5 thoughts on “Le Globish

  1. Brad Green

    I think that future is fast approaching, if not here right now. The metaphor is roundly disdained by many young writers now. It’s seen as excessive and overblown, which is odd considering we’re (at least in America) such a image-driven culture. If you pick up and read many popular fiction books, the prose tends toward the fast and factual, to be up front. If you’ve seen the movie Idiocracy, you’ll understand the phrasing Kick-ass!

    I vote for abomination.

  2. OneCrazyMama

    Idiocracy, amen to that.

    Still, my heart says abomination and my head says, “what the hell, go for it’. Language is dynamic and always changes. Most people I’ve met in my private suburban hell don’t have a better grasp of the language than most anyway. They are what I think could be adequately termed “marginally literate”.

    For example: If my son’s teacher had used the words “most best” or “more better” in my presence one more time…I would’ve been up on assault charges.

    A *teacher* who doesn’t understand comparatives in her own @#$@$@# language…trying to teach children to read and write????? God help us!

    Although, as I take the CLEP–and likely fail the damned thing–next week, I will think of this Globish notion.

    I hate the foreign language requirement for the degree I’ve been struggling to to get for the last several years. I don’t understand its purpose other than to add to the hazing process that is higher education.

    You have to have 4 years of a language to get your BS. Why? The four years they give you aren’t enough to attain fluency and most people are only taking it to get the BS (in more way than one) out of the way. “More rounded person” my arse.

  3. Court

    Brad, from our perspective, it is absolutely an abomination. I don’t think any student of the English language benefits from such watered-down Shakespeare. However, this is not the same thing as using a “basic” English for purposes of international business, say. There it makes some sense. For those interested in English purely as a communication tool, not a vehicle of aesthetic value. The problem comes, as you indicate, when native speakers and writers begin to exclusively use such a style. If you’re right, we’ve in big trouble.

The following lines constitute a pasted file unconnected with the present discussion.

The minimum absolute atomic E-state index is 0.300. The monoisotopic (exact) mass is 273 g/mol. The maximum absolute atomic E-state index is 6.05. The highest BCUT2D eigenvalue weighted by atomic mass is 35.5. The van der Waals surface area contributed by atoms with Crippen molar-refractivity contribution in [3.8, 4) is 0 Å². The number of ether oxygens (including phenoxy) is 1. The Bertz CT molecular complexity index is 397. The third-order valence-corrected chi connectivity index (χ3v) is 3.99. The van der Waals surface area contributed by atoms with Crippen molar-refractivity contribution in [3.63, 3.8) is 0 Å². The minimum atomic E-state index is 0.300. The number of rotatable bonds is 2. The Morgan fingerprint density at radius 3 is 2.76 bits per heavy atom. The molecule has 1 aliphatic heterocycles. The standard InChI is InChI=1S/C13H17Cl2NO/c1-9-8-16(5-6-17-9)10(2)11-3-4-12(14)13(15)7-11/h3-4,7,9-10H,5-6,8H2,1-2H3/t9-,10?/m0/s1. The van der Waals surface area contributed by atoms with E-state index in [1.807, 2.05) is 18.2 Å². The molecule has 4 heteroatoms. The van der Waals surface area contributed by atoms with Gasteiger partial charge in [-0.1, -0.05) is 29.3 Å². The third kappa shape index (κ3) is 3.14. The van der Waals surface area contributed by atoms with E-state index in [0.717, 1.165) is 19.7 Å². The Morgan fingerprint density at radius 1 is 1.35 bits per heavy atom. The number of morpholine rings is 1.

Haven’t seen Idiocracy. It’ll be on my list of things to do when we’re back.

    OCM, the shoe is on the other foot in learning a foreign language. Depends on what you want it for – but wouldn’t learning a “basic” Spanish or French or Chinese make more sense than trying to get a grip on the whole langauge in a few short courses? Imagine trying to read Don Quixote in the original Spanish, and you have a notion of what obstacles a student of English as a foreign language faces when confronted with Shakespeare.

    So I guess my sympathy swings both ways.

    Thanks for stopping by.

  4. OneCrazyMama

    Sorry, didn’t mean to wander off into a rant on a related topic.

    I guess, the way I feel, is that we’re all going a little “globish” with net-speak and such. I would guess students of the current generation will leave school with even less understanding/command of English than generations past.

    My “what the hell, go for it” side is thinking Le Globish is sort of a “when in Rome” moment. English speakers, on the whole, don’t respect the language or possess a full toolbox, so, why bother expecting anyone else to do so?

    Of course, the rest of me screams “Ack! More dumbing down…run for the hills!”

    Idiocracy is better for the concept than for the actual movie. We watched the whole thing, but I think you would probably end up with just as much insight into what they are saying if you watch the first 20 minutes. The rest is just too painful.

    I really don’t want to think about reading Don Quixote in the original Spanish. Maybe someday, but I don’t have a deep abiding interest in Spanish beyond daily communication. Something that 4 college courses doesn’t manage to convey, either, but somehow they are required anyway (and therein lies my beef with the requirement).

    That the interested student should pursue Cervantes or Shakespeare and not expect Cervantes or Shakespeare to be reduced to their level…well…it kind of goes without saying.

    But, in these times, anything goes.

    Maybe we should just be glad they would think to give the Bard a second glance, but it does feel like settling…

  5. Brian Barker

    Apparently President-elect Barack Obama wants everyone to learn a foreign language.

    The British learn French, the Australians also study Japanese and the Americans prefer Spanish. Yet this leaves Mandarin Chinese and Arabic out of the equation.

    I think we need to move forward and teach a common neutral non-national language, in all countries, in all schools, worldwide!

    Can ask you to look at http://video.google.com/videoplay?docid=-8837438938991452670 and see a glimpse of Esperanto at http://www.lernu.net ?